In this issue of Peanut Grower, there is a lot of news about pesticides that reinforces my belief that it is getting more difficult to use products that you may have been using for decades.
For example, on page 14, you can read more about the new regulations that will apply to paraquat by the fall. Additional training and certification will be needed to use 2019-labeled product.
However, this chemical is still available to producers.
Another popular pesticide is likely to be lost to producers soon, says Mark Abney, University of Georgia Extension entomologist, in the article, “Be Ready For Soil Insects.”
Chlorpyrifos, brand name Lorsban and also generic formulations, will eventually be unavailable to producers, and there are no new active ingredients for soil pests coming in the near future, Abney says.
In the last few weeks, two chemicals have been banned for use in countries that we export to. Chlorothalonil has been voted for non-renewal by the European Union’s Standing Committee on Plants, Animals, Food and Feed. While this is for their own producers, how long will it be before it includes imports?
It was only a couple years ago that changes to propiconazole limits resulted in an industry ban of fungicides including Tilt Bravo, Stratego and Artisan, in order to preserve that export market.
Within a few days of the EU/chlorothalonil decision, Vietnam’s Ministry of Agriculture and Rural Development announced that Vietnam would ban the importation of glyphosate for use in that country.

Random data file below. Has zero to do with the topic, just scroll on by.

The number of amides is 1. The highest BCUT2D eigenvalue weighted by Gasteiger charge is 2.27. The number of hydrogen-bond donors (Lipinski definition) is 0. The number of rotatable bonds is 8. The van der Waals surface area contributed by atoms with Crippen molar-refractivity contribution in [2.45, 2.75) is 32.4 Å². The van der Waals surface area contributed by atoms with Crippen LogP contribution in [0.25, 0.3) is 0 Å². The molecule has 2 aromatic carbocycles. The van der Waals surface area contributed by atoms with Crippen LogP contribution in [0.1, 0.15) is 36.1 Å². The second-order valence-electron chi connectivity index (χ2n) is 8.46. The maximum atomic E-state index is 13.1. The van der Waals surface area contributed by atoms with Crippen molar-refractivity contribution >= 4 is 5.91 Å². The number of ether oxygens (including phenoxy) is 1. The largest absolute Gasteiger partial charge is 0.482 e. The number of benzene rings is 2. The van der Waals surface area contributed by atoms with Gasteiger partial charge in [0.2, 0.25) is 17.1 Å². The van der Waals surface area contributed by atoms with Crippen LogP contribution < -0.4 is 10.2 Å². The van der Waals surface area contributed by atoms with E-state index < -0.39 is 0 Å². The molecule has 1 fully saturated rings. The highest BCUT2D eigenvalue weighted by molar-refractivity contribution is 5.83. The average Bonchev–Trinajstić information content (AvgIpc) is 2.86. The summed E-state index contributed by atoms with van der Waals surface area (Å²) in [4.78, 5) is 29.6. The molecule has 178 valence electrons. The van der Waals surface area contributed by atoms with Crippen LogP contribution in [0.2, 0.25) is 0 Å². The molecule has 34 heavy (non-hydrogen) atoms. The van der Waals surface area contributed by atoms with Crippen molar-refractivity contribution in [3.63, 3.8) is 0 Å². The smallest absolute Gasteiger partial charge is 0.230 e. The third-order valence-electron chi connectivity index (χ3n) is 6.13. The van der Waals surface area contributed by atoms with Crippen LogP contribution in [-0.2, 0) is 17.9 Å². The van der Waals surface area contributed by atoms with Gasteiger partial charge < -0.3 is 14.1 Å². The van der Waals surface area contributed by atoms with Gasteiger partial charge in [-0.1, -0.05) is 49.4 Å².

U.S. Secretary of Agriculture Sonny Perdue issued a statement in response to this in which he said, “We are disappointed in Vietnam’s decision to ban glyphosate, a move that will have devastating impacts on global agricultural production. If we’re going to feed 10 billion people by 2050, farmers worldwide need all the tools and technologies at our disposal.”
Again, this ban impacts Vietnam’s own producers most, but once you make it unavailable to your own producers, it isn’t out of the realm of possibility that you’ll try to level the playing field by banning its use on imports as well.
Then again, if you are weary of the problems in using pesticides, you can always give organic production a try. That’s what a group of West Texas peanut producers have been doing, which you can read about on page 10.
Because of their climate and lack of disease problems, organic production is flourishing in that area. However, it is not without problems either – particularly stand establishment and weeds.
Any way you look at it, farming isn’t easy.